There’s nothing worse than sentences that begin, “There’s nothing worse than…”
Unless, of course, you’re being ironic to illustrate a point; then it’s acceptable. Quite brilliant, actually.
In the frenzy to be heard above the online cacophony, many writers resort to absolutes. Rather than strengthening their message, such abuses weaken their credibility—and that’s never good.
Here are some absolutes that writers should avoid. (That’s avoid, not ban.) Come to think of it, this advice doesn’t apply simply to writers. In an oral presentation or even in meaningful conversation, you’re probably better off not painting yourself into a linguistic corner.
Always/never (ever). These two provide a good starting point—not the best, perhaps, but good enough—for our discussion. Face it, 999,999 times out of a million is a lot, but it’s not always. Adverbs such as almost, nearly, or even seemingly can alloy these terms, which can otherwise be perceived as bellicose or accusatory. “You always…” or, “You never…”
This is a tenet of workplace courtesy, too. “You never sent me that email, Mavis,” presupposes that Mavis screwed up or didn’t bother. Try instead, “I don’t see that email in my inbox, Mavis; please re-send it.” Tone is everything. (Well, almost everything.)
One might argue that the sun always rises in the east. An astrophysicist might confidently counter that the sun never rises in the east; it stays put, and Earth does the moving. (This article is, of course, all about quibbling.)
One variation of always is invariably. Tempering that and its cousins seems wise, too.
Best/worst. Often when we use these or other superlative forms (those that usually boast an -est ending), it’s a matter of opinion or hyperbole: “Best coffee in town!” or, “That was the worst rendition of ‘Afternoon Delight’ ever,” or, “He is the smarmiest politician in the country.”
It can be used to comedic effect, of course. Here’s a quote (not mangled, I hope) from George Carlin: “Somewhere in the world is the world’s worst doctor. And what’s truly terrifying is that someone has an appointment with him tomorrow morning.”
I quote someone with whom I have worked as saying, “She exaggerates more than anyone else in history.” I’m thinking of having that made into a sampler for the wall of my office.
Anytime (vs. often or sometimes). Anytime you use this word, it conveys the sense of every time. Clearly, that’s not the case, though as used in that first sentence, it does carry that implication. Use it sparingly in that way.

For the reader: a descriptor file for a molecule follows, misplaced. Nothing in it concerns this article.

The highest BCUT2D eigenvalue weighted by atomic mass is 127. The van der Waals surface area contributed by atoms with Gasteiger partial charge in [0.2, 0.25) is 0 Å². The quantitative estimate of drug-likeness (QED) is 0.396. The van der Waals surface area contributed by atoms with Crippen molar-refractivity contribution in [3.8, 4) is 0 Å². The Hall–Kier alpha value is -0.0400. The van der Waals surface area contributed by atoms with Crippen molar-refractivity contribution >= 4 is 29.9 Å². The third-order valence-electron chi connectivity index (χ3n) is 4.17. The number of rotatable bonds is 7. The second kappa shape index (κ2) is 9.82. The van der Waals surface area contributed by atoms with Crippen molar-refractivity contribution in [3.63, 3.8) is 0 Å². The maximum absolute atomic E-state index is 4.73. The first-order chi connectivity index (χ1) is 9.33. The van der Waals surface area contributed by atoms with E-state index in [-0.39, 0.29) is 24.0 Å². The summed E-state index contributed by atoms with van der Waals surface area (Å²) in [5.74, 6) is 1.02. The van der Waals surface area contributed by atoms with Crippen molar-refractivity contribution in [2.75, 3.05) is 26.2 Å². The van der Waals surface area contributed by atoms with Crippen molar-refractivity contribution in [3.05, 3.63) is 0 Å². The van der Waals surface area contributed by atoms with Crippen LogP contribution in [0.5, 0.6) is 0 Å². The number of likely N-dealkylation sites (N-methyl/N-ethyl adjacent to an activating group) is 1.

Thanks, you say? Anytime.
First/last/ultimate. The first of anything is a milestone. What the first milestone was, I have no idea. In any case, historic “firsts” can be suspect. The first manned flight was achieved by the Wright Brothers at Kitty Hawk.
Or so we think. Maybe the Vikings had one. Maybe it was breathtaking—until old Vlor Njorddsson flew his machine off the edge of the Earth and his buddies decided to stick with boats, thank you very much.
The last of anything is hard to verify. Did you know, for instance, that the Last of the Mohicans was actually a guy named Jerry? He ran a coffee shop in Altoona, Pa. Little-known fact. You see, one unknown instance of the supposedly last thing might crop up somewhere. Even in Altoona. By the way, Jerry was the first guy ever to put up a sign reading: “Best coffee in town!” You could look it up.
Ultimate means last, of course, but the former has been made into something grandiose. Some people go it one better (or lesser, actually) by using penultimate. They think that means extra-ultimate; it means next-to-last. (I probably should have saved this entry for nearer the end of the article.)
Definite(ly). “I will definitely be there Friday.” Come hell or high water. Or a traffic jam, transit strike, or locusts. Or a better offer.
Temper your certainty: “I have my tickets,” or, “I have it on my calendar—looking forward to it.”
Can’t/won’t/shouldn’t . Circumstances mitigate these verbs. Of course, some circumstances warrant these verbs, too. “I can’t/won’t/shouldn’t put my elbow in my mouth.” Just make sure (or as sure as possible) that these terms are warranted.
“I can’t drink vodka.” Yeah, I bet you could if you tried. The results might not be pretty, but you could open your yap, pour it in, and swallow, I’m guessing. Maybe if it were Absolut…
Nothing/everything. “There’s nothing worse than …” (This harkens back to the best/worst entry. It says, in effect, the worst thing in the world is X.)
Nothing is worse than a muffed PowerPoint? Really? Leprosy? How about that? Losing your home or business in a fire? I could go on, but there’s nothing worse than beating a dead horse. Except beating a live one; that’s much worse. (I like horses.)
It’s easy enough to provide perspective: “When giving a PowerPoint presentation, there are few things more distracting than…” and then insert your glitch of choice—an upside-down slide, a zombie apocalypse, whatever.
This, of course, is the full gamut of absolute terms—the alpha-to-omega compendium—so please leave your contributions in the comments section.